Judo is a martial art/sport consisting of repeated bursts of high-intensity effort over a relatively short (4 min) period of time (more in the case of an extension). As such, improvements in muscular strength and power are likely to improve judo performance. Many different types of physical preparation programs have been used to improve performance in Judo in adults, however this study sought to look at the effects of strength and conditioning programs on judo performance in cadet athletes.  

16 experienced judo athletes aged 15-17 were randomised into a control group, which completed an average of 360 minutes/week of judo training, and an experimental group, which performed a strength program in addition to their skills work. The S&C program included olympic lifts, deadlift, bench press, judo-specific rowing movements, as well as supplementary abdominal and gluteal exercises. 

As expected, performance in the bench press, squat and row 1RM tests improved significantly in the control group and minimally in the control group. These increases in strength occurred with no change in body mass, which is important considering that these athletes compete in weight divisions.  

More importantly, performance in the Specific Judo Fitness Test (SJFT), including number of throws completed, as well as 1-minute heart rate recovery, was improved to a much greater extent in the experimental group.

Strength and conditioning programs should be considered an integral part of the development process for junior combat athletes. 

#thescienceofstriking #judo #grappling #combatsports #youthathleticdevelopment #strengthandconditioning #sportsperformance

Branco, BHM, Marcondes, VA, de Paula Ramos, S, Badilla, PV, and Andreato, LV. Effects of supplementary strength program on generic and specific physical fitness in cadet judo athletes. J Strength Cond Res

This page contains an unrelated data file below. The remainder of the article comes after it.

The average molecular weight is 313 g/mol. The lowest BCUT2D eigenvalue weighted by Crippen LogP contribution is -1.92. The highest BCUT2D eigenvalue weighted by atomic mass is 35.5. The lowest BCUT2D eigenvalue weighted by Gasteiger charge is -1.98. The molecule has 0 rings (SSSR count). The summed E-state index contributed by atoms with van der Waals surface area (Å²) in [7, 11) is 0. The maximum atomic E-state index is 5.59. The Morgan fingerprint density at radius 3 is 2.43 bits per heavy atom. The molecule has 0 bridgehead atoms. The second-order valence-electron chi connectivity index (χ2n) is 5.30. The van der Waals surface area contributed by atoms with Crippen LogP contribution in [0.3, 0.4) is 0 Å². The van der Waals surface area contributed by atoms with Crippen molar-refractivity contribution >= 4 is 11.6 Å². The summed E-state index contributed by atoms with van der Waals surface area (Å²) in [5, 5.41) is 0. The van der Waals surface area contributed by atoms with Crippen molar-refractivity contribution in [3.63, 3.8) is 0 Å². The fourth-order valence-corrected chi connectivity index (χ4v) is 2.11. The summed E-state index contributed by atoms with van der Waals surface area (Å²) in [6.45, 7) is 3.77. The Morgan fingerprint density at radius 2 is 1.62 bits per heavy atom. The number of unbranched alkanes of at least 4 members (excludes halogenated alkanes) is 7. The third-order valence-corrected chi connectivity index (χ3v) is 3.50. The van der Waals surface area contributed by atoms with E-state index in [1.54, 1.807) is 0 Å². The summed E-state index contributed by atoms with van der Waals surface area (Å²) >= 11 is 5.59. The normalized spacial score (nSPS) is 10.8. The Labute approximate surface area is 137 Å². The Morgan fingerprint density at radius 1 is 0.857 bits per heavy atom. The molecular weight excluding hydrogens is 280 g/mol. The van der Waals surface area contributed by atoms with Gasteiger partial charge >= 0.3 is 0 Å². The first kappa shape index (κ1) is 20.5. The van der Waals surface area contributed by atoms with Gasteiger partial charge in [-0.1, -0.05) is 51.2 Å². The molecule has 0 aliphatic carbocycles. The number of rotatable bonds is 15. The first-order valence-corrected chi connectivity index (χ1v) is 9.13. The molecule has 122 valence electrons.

About the author

Sam Gilbert

Sam Gilbert is a registered physiotherapist with the Australian Physiotherapy Association (APA) and certified strength and conditioning specialist (CSCS) with the National Strength and Conditioning Association (NSCA). He holds a bachelor’s degree in Physiotherapy from Latrobe university (Melbourne, Australia) and a master’s degree in Exercise Science (Strength and Conditioning) from Edith Cowan University (Perth, Australia).

A 3rd Dan black belt in Shinkyokushinkai Karate under the World Karate Organisation (WKO), Sam participated for over 20 years in full contact competition, winning multiple state and national titles, and culminating in a 4th place in the heavyweight division of the Shinkyokushinkai World Cup in 2009.

As the co-founder and clinical director of Club 360, the premier multi-disciplinary health and fitness center in Tokyo, Japan, Sam has combined his practical experience with an in-depth study of sports performance in relation to combat sports, and strives to help other combat athletes reach their full competitive potential, whilst at the same time decreasing injury risk and increasing competition and training potential.

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